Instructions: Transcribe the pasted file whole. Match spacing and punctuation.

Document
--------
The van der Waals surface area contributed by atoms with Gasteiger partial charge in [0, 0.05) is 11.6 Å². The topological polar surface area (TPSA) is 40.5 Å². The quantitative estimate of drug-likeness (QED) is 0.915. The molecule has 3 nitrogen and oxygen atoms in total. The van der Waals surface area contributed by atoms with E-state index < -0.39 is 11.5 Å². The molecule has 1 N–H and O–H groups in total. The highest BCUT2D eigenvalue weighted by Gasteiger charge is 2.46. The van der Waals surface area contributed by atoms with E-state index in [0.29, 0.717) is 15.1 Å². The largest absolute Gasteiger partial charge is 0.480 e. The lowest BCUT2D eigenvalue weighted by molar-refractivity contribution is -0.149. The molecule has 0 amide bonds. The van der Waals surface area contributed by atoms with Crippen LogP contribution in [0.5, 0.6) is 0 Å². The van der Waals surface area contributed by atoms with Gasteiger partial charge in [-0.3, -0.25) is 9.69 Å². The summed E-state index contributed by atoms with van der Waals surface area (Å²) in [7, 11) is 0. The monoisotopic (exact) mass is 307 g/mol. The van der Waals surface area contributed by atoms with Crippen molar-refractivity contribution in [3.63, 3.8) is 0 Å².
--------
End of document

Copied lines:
The van der Waals surface area contributed by atoms with Gasteiger partial charge in [0, 0.05) is 11.6 Å². The topological polar surface area (TPSA) is 40.5 Å². The quantitative estimate of drug-likeness (QED) is 0.915. The molecule has 3 nitrogen and oxygen atoms in total. The van der Waals surface area contributed by atoms with E-state index < -0.39 is 11.5 Å². The molecule has 1 N–H and O–H groups in total. The highest BCUT2D eigenvalue weighted by Gasteiger charge is 2.46. The van der Waals surface area contributed by atoms with E-state index in [0.29, 0.717) is 15.1 Å². The largest absolute Gasteiger partial charge is 0.480 e. The lowest BCUT2D eigenvalue weighted by molar-refractivity contribution is -0.149. The molecule has 0 amide bonds. The van der Waals surface area contributed by atoms with Crippen LogP contribution in [0.5, 0.6) is 0 Å². The van der Waals surface area contributed by atoms with Gasteiger partial charge in [-0.3, -0.25) is 9.69 Å². The summed E-state index contributed by atoms with van der Waals surface area (Å²) in [7, 11) is 0. The monoisotopic (exact) mass is 307 g/mol. The van der Waals surface area contributed by atoms with Crippen molar-refractivity contribution in [3.63, 3.8) is 0 Å².